The markets have been volatile and prices are down, but farmers are feeling more optimistic about their financial prospects, according to the most recent Purdue/CME Ag Economy Barometer.
The July index, which was released Tuesday, showed an uptick of 8 points to a reading of 112. That’s the highest reading since Purdue began tracking producer sentiment in October 2015.
What gives? After all, December corn prices closed at $3.34 on Tuesday.
The answer has to do with the long-term outlook for agriculture.
“Although the uptick in crop prices this spring was short-lived and prices retreated in late June and July, it appears the price rally boosted producers’ expectations regarding future economic conditions in agriculture,” according to the Purdue analysis. “In other words, the rally did not substantially improve perspective regarding near-term economic conditions, but the ability of crop prices to trade, albeit briefly, at levels substantially higher than observed since last year (approaching $4.50 per bushel for corn and $12 for soybeans) did affect producers’ views regarding future economic conditions in production agriculture.”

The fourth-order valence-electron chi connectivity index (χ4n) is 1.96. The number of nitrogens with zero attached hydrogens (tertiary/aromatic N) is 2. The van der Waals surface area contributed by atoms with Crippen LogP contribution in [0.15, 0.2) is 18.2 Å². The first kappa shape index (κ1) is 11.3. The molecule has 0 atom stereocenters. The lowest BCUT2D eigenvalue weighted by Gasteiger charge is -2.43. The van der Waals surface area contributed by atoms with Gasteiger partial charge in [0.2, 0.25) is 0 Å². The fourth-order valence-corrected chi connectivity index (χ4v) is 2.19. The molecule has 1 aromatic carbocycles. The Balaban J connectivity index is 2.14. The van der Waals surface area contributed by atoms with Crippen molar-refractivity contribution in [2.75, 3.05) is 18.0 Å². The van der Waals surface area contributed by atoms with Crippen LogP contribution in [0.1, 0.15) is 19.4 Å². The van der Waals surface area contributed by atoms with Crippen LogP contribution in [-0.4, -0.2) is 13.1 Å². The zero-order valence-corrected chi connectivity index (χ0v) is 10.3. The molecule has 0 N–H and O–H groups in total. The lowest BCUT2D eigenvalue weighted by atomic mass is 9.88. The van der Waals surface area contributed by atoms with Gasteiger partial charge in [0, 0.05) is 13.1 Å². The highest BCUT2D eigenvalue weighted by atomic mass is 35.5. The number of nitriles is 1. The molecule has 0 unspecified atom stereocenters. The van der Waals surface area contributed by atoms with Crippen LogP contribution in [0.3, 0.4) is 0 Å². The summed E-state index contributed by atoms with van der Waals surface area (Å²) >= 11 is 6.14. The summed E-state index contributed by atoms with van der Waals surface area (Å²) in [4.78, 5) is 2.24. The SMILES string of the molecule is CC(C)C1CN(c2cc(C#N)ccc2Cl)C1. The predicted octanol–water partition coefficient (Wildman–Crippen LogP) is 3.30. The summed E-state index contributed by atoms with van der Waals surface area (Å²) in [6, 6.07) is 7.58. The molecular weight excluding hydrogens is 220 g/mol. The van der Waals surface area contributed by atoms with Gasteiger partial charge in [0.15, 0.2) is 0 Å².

While crop prices may be low right now, farmers don’t expect them to stay this low forever. The share of producers expecting higher prices for corn, soybeans, wheat, and cotton all rose in July, according to the Ag Economy barometer.
Growers also feel positive about growing value for farmland. According to the survey, 23% of respondents said they expected to see higher prices for farmland 12 months from now, which is the highest reading so far. The percentage of farmers who see farmland as good investment also increased, moving up 10 percentage points since May to 62% in July.
Purdue researchers also noted that falling crop prices and softening demand have led to some financial relief for growers, which may also be a factor in July’s improved reading.
“Producers’ improving view of the long run was likely buoyed by declines in their cost structure, driven by declines in fertilizer prices and cash rents during 2016. It appears that a combination of lower production costs and a brief rally in crop prices this spring was enough to restore some of producers’ long-run optimism.”